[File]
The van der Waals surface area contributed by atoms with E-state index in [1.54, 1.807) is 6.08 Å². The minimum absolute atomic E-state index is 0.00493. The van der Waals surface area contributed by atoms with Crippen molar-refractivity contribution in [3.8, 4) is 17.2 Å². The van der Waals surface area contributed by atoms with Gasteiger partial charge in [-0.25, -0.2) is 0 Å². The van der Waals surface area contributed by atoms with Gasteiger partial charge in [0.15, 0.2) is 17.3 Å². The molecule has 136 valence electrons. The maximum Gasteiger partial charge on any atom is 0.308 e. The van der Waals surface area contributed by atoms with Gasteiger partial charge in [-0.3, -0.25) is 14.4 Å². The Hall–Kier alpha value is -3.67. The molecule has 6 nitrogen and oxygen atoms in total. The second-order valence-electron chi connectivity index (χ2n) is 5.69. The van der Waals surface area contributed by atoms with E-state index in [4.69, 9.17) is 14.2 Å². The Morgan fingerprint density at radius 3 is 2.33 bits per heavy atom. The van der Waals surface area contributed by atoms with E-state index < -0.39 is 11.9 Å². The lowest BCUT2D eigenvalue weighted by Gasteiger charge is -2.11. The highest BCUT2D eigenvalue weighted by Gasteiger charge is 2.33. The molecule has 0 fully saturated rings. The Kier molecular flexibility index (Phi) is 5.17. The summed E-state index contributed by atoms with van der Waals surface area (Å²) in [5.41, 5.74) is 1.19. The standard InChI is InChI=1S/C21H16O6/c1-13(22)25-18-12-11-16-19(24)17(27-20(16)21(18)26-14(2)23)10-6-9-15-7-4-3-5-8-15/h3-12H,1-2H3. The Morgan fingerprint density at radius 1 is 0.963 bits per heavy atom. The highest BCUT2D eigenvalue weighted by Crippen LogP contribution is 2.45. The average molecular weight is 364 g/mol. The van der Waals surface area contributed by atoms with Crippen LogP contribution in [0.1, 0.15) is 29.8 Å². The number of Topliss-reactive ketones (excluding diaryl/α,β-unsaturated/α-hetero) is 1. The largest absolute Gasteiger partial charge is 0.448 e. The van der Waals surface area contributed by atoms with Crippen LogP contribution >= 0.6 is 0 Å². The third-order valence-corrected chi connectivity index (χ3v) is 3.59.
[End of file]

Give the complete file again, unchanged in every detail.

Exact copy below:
The van der Waals surface area contributed by atoms with E-state index in [1.54, 1.807) is 6.08 Å². The minimum absolute atomic E-state index is 0.00493. The van der Waals surface area contributed by atoms with Crippen molar-refractivity contribution in [3.8, 4) is 17.2 Å². The van der Waals surface area contributed by atoms with Gasteiger partial charge in [-0.25, -0.2) is 0 Å². The van der Waals surface area contributed by atoms with Gasteiger partial charge in [0.15, 0.2) is 17.3 Å². The molecule has 136 valence electrons. The maximum Gasteiger partial charge on any atom is 0.308 e. The van der Waals surface area contributed by atoms with Gasteiger partial charge in [-0.3, -0.25) is 14.4 Å². The Hall–Kier alpha value is -3.67. The molecule has 6 nitrogen and oxygen atoms in total. The second-order valence-electron chi connectivity index (χ2n) is 5.69. The van der Waals surface area contributed by atoms with E-state index in [4.69, 9.17) is 14.2 Å². The Morgan fingerprint density at radius 3 is 2.33 bits per heavy atom. The van der Waals surface area contributed by atoms with E-state index < -0.39 is 11.9 Å². The lowest BCUT2D eigenvalue weighted by Gasteiger charge is -2.11. The highest BCUT2D eigenvalue weighted by Gasteiger charge is 2.33. The molecule has 0 fully saturated rings. The Kier molecular flexibility index (Phi) is 5.17. The summed E-state index contributed by atoms with van der Waals surface area (Å²) in [5.41, 5.74) is 1.19. The standard InChI is InChI=1S/C21H16O6/c1-13(22)25-18-12-11-16-19(24)17(27-20(16)21(18)26-14(2)23)10-6-9-15-7-4-3-5-8-15/h3-12H,1-2H3. The Morgan fingerprint density at radius 1 is 0.963 bits per heavy atom. The highest BCUT2D eigenvalue weighted by Crippen LogP contribution is 2.45. The average molecular weight is 364 g/mol. The van der Waals surface area contributed by atoms with Crippen LogP contribution in [0.1, 0.15) is 29.8 Å². The number of Topliss-reactive ketones (excluding diaryl/α,β-unsaturated/α-hetero) is 1. The largest absolute Gasteiger partial charge is 0.448 e. The van der Waals surface area contributed by atoms with Crippen LogP contribution >= 0.6 is 0 Å². The third-order valence-corrected chi connectivity index (χ3v) is 3.59.